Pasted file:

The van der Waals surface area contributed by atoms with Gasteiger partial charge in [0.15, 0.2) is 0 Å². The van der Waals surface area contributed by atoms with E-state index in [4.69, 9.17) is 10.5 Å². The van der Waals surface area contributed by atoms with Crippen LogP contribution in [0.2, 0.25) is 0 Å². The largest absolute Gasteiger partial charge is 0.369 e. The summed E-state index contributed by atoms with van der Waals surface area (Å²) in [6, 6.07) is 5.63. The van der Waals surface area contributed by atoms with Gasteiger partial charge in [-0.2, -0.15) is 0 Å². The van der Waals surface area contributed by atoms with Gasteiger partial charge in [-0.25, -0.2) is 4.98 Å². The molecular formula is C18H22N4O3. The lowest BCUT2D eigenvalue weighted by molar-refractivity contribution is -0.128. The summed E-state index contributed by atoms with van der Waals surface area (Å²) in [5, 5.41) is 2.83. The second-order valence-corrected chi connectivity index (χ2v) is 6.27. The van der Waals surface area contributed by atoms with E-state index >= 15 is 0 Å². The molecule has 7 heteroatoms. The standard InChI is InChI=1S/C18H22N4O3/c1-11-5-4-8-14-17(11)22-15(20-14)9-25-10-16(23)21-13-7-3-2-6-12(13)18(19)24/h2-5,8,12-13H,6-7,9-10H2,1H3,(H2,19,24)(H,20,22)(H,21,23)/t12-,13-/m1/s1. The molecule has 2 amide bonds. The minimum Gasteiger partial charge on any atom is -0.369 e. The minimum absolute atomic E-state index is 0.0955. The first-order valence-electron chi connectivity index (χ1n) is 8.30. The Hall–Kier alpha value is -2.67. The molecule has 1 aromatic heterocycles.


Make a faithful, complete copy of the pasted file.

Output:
The van der Waals surface area contributed by atoms with Gasteiger partial charge in [0.15, 0.2) is 0 Å². The van der Waals surface area contributed by atoms with E-state index in [4.69, 9.17) is 10.5 Å². The van der Waals surface area contributed by atoms with Crippen LogP contribution in [0.2, 0.25) is 0 Å². The largest absolute Gasteiger partial charge is 0.369 e. The summed E-state index contributed by atoms with van der Waals surface area (Å²) in [6, 6.07) is 5.63. The van der Waals surface area contributed by atoms with Gasteiger partial charge in [-0.2, -0.15) is 0 Å². The van der Waals surface area contributed by atoms with Gasteiger partial charge in [-0.25, -0.2) is 4.98 Å². The molecular formula is C18H22N4O3. The lowest BCUT2D eigenvalue weighted by molar-refractivity contribution is -0.128. The summed E-state index contributed by atoms with van der Waals surface area (Å²) in [5, 5.41) is 2.83. The second-order valence-corrected chi connectivity index (χ2v) is 6.27. The van der Waals surface area contributed by atoms with E-state index >= 15 is 0 Å². The molecule has 7 heteroatoms. The standard InChI is InChI=1S/C18H22N4O3/c1-11-5-4-8-14-17(11)22-15(20-14)9-25-10-16(23)21-13-7-3-2-6-12(13)18(19)24/h2-5,8,12-13H,6-7,9-10H2,1H3,(H2,19,24)(H,20,22)(H,21,23)/t12-,13-/m1/s1. The molecule has 2 amide bonds. The minimum Gasteiger partial charge on any atom is -0.369 e. The minimum absolute atomic E-state index is 0.0955. The first-order valence-electron chi connectivity index (χ1n) is 8.30. The Hall–Kier alpha value is -2.67. The molecule has 1 aromatic heterocycles.